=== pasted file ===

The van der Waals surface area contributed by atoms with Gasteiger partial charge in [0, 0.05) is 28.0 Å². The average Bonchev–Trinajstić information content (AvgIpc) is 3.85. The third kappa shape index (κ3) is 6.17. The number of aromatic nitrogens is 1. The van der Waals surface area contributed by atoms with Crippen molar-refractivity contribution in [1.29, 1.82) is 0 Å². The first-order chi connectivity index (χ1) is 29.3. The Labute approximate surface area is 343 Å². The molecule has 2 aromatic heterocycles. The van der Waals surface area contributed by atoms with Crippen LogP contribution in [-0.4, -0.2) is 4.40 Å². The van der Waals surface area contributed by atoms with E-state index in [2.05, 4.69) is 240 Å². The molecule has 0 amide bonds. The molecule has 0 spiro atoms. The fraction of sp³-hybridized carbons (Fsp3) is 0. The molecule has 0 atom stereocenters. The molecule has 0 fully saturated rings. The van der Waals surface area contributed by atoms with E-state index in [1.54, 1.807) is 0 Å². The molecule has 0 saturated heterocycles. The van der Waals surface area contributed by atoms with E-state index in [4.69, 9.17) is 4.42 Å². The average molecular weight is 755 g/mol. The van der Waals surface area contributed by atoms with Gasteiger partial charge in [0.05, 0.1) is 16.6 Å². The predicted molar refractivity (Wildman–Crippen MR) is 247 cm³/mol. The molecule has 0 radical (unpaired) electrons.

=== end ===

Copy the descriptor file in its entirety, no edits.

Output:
The van der Waals surface area contributed by atoms with Gasteiger partial charge in [0, 0.05) is 28.0 Å². The average Bonchev–Trinajstić information content (AvgIpc) is 3.85. The third kappa shape index (κ3) is 6.17. The number of aromatic nitrogens is 1. The van der Waals surface area contributed by atoms with Crippen molar-refractivity contribution in [1.29, 1.82) is 0 Å². The first-order chi connectivity index (χ1) is 29.3. The Labute approximate surface area is 343 Å². The molecule has 2 aromatic heterocycles. The van der Waals surface area contributed by atoms with Crippen LogP contribution in [-0.4, -0.2) is 4.40 Å². The van der Waals surface area contributed by atoms with E-state index in [2.05, 4.69) is 240 Å². The molecule has 0 amide bonds. The molecule has 0 spiro atoms. The fraction of sp³-hybridized carbons (Fsp3) is 0. The molecule has 0 atom stereocenters. The molecule has 0 fully saturated rings. The van der Waals surface area contributed by atoms with E-state index in [1.54, 1.807) is 0 Å². The molecule has 0 saturated heterocycles. The van der Waals surface area contributed by atoms with E-state index in [4.69, 9.17) is 4.42 Å². The average molecular weight is 755 g/mol. The van der Waals surface area contributed by atoms with Gasteiger partial charge in [0.05, 0.1) is 16.6 Å². The predicted molar refractivity (Wildman–Crippen MR) is 247 cm³/mol. The molecule has 0 radical (unpaired) electrons.